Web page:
They went on to announce publicly in March that a probe was being contemplated before officially launching one in May.

A spokeswoman from the EHRC told the Star: “Our chief executive has not been involved in any of the decision-making regarding the opening of this investigation.”

Last week, that probe escalated dramatically following the broadcast of BBC Panorama’s controversial documentary Is Labour Anti-Semitic?

Many of the people who spoke to the BBC are also repeating their allegations to the commission.

Although Ms Hilsenrath distanced herself from the probe ahead of its launch, her views about alleged anti-semitism in Labour are already well known.

She hit out after the party’s annual conference in 2017, tweeting from the EHRC’s official account: “Anti-semitism is racism and the Labour Party needs to do more to establish that it is not a racist party.

“A zero-tolerance approach to anti-semitism should mean just that.”

She went on to say: “The leadership should take swift action. It is simply not acceptable to say they oppose these views … more needs to be done to root out anti-semitic views that clearly exist in the party.”

Antony Lerman, former founding director of the Institute for Jewish Policy Research, has previously raised concerns that such a statement made Ms Hilsenrath unsuitable to lead a probe into Labour.

“Prior to investigation, is it not worrying that the CEO already claims to know what the Labour Party needs to do?” Mr Lerman wrote in an article for political website OpenDemocracy.

And anti-corruption campaigner Andrew Feinstein was alarmed when the Star shared its findings with him.

“Immediately it raises very serious concerns about conflicts of interest,” he said.

Mr Feinstein is executive director of Corruption Watch. Born in South Africa, he served as an African National Congress MP under President Nelson Mandela.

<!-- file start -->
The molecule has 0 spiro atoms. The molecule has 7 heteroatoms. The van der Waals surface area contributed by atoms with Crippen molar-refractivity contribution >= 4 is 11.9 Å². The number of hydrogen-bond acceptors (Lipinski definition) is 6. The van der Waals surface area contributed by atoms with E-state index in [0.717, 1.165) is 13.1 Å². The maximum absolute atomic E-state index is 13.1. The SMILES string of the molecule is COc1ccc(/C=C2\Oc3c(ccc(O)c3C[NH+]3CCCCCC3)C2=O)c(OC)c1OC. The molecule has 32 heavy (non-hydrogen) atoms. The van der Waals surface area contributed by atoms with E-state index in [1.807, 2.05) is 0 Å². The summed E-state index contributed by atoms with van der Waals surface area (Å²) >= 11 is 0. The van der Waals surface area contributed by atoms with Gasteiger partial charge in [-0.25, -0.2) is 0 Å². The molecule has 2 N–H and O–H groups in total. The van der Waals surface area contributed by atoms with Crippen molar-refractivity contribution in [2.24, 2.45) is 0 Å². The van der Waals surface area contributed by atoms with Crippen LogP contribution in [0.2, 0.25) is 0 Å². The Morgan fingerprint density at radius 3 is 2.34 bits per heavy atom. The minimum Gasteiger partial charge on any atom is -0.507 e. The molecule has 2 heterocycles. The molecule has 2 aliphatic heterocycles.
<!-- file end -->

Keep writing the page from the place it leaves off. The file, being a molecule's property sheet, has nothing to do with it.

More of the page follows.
His mother was a Holocaust survivor who lost 39 members of her family in the nazi camps and he has lectured at Auschwitz on genocide prevention.

“As someone who works as an anti-corruption campaigner and is active in the debate over anti-semitism in the Labour Party, my concern about the EHRC inquiry is that it was launched without any context,” he explained.

“Only a very small percentage of Labour members hold anti-semitic views and a YouGov poll in 2015 found Labour displayed the second least amount of any political party, second only to the Liberal Democrats.

“In 2017, two years into Jeremy Corbyn’s leadership, the extent of anti-semitism in Labour had actually dropped, according to polling.

“So why would the EHRC decide to investigate Labour, when the polls showed it had actually dropped, and not probe the Conservatives or Ukip, whose members displayed more anti-semitism?

“If this was to be a useful inquiry, it would be anti-semitism, Islamophobia and racism as a whole in British politics, but to single out the Labour Party suggests an institutional bias.

“And then for the EHRC’s chief executive to recuse herself, immediately the question becomes what role did she play in deciding to set it up?

“On top of that, the chairman is earning significant amounts of money in his professional life from a firm that advises the UK government.

“Many people are already concerned and this only makes me more so.

“Coming so soon after the BBC Panorama programme, which was one of the most inept hatchet jobs by a public broadcaster anywhere in the world, it raises serious questions about motivation.”

Mr Feinstein added that he hoped the EHRC will hear evidence from Jewish members of Labour who are opposed to all racism, but who contest the perception of the party as having a unique problem with anti-semitism.

An EHRC spokeswoman defended their investigation, saying: “We have robust procedures and policies in place to manage conflicts of interests or perceived conflicts of interests.

“Anyone with a conflict of interest will not be working on our investigation into the Labour Party.

“Our chair has no conflicts of interest regarding this investigation.

“Since taking up his role as chair, David Isaac has not been involved in or profited from any work for government departments or political parties.

“This arrangement was put in place during his appointment process.”

Pinsent Masons was approached for comment.